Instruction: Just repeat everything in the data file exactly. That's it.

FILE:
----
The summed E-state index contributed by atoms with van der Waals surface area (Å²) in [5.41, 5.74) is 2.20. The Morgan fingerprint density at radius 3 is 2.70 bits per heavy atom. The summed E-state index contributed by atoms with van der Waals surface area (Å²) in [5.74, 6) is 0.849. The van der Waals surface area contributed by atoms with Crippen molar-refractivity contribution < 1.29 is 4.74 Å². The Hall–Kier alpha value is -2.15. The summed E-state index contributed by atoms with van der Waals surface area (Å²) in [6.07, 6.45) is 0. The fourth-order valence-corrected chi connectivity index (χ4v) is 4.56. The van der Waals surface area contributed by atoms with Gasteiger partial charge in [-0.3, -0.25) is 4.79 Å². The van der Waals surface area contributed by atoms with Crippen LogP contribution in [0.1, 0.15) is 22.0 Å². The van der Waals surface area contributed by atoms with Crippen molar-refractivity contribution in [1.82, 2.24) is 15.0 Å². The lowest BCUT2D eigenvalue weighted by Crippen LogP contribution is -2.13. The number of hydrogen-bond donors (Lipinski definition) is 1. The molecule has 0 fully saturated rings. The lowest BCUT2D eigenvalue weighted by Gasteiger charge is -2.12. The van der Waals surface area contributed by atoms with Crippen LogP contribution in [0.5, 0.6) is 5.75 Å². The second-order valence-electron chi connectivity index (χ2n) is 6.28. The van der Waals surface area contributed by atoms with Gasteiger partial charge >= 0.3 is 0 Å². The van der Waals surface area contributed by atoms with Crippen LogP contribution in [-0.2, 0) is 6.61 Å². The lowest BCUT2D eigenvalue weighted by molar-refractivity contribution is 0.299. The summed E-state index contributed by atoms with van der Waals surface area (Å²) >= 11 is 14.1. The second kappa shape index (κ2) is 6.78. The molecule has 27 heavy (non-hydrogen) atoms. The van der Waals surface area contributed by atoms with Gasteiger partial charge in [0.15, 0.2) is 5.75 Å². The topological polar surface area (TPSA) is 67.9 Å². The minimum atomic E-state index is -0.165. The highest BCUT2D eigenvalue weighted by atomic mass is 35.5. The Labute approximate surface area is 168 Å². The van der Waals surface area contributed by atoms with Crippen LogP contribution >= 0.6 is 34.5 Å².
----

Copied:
The summed E-state index contributed by atoms with van der Waals surface area (Å²) in [5.41, 5.74) is 2.20. The Morgan fingerprint density at radius 3 is 2.70 bits per heavy atom. The summed E-state index contributed by atoms with van der Waals surface area (Å²) in [5.74, 6) is 0.849. The van der Waals surface area contributed by atoms with Crippen molar-refractivity contribution < 1.29 is 4.74 Å². The Hall–Kier alpha value is -2.15. The summed E-state index contributed by atoms with van der Waals surface area (Å²) in [6.07, 6.45) is 0. The fourth-order valence-corrected chi connectivity index (χ4v) is 4.56. The van der Waals surface area contributed by atoms with Gasteiger partial charge in [-0.3, -0.25) is 4.79 Å². The van der Waals surface area contributed by atoms with Crippen LogP contribution in [0.1, 0.15) is 22.0 Å². The van der Waals surface area contributed by atoms with Crippen molar-refractivity contribution in [1.82, 2.24) is 15.0 Å². The lowest BCUT2D eigenvalue weighted by Crippen LogP contribution is -2.13. The number of hydrogen-bond donors (Lipinski definition) is 1. The molecule has 0 fully saturated rings. The lowest BCUT2D eigenvalue weighted by Gasteiger charge is -2.12. The van der Waals surface area contributed by atoms with Crippen LogP contribution in [0.5, 0.6) is 5.75 Å². The second-order valence-electron chi connectivity index (χ2n) is 6.28. The van der Waals surface area contributed by atoms with Gasteiger partial charge >= 0.3 is 0 Å². The van der Waals surface area contributed by atoms with Crippen LogP contribution in [-0.2, 0) is 6.61 Å². The lowest BCUT2D eigenvalue weighted by molar-refractivity contribution is 0.299. The summed E-state index contributed by atoms with van der Waals surface area (Å²) >= 11 is 14.1. The second kappa shape index (κ2) is 6.78. The molecule has 27 heavy (non-hydrogen) atoms. The van der Waals surface area contributed by atoms with Gasteiger partial charge in [0.15, 0.2) is 5.75 Å². The topological polar surface area (TPSA) is 67.9 Å². The minimum atomic E-state index is -0.165. The highest BCUT2D eigenvalue weighted by atomic mass is 35.5. The Labute approximate surface area is 168 Å². The van der Waals surface area contributed by atoms with Crippen LogP contribution >= 0.6 is 34.5 Å².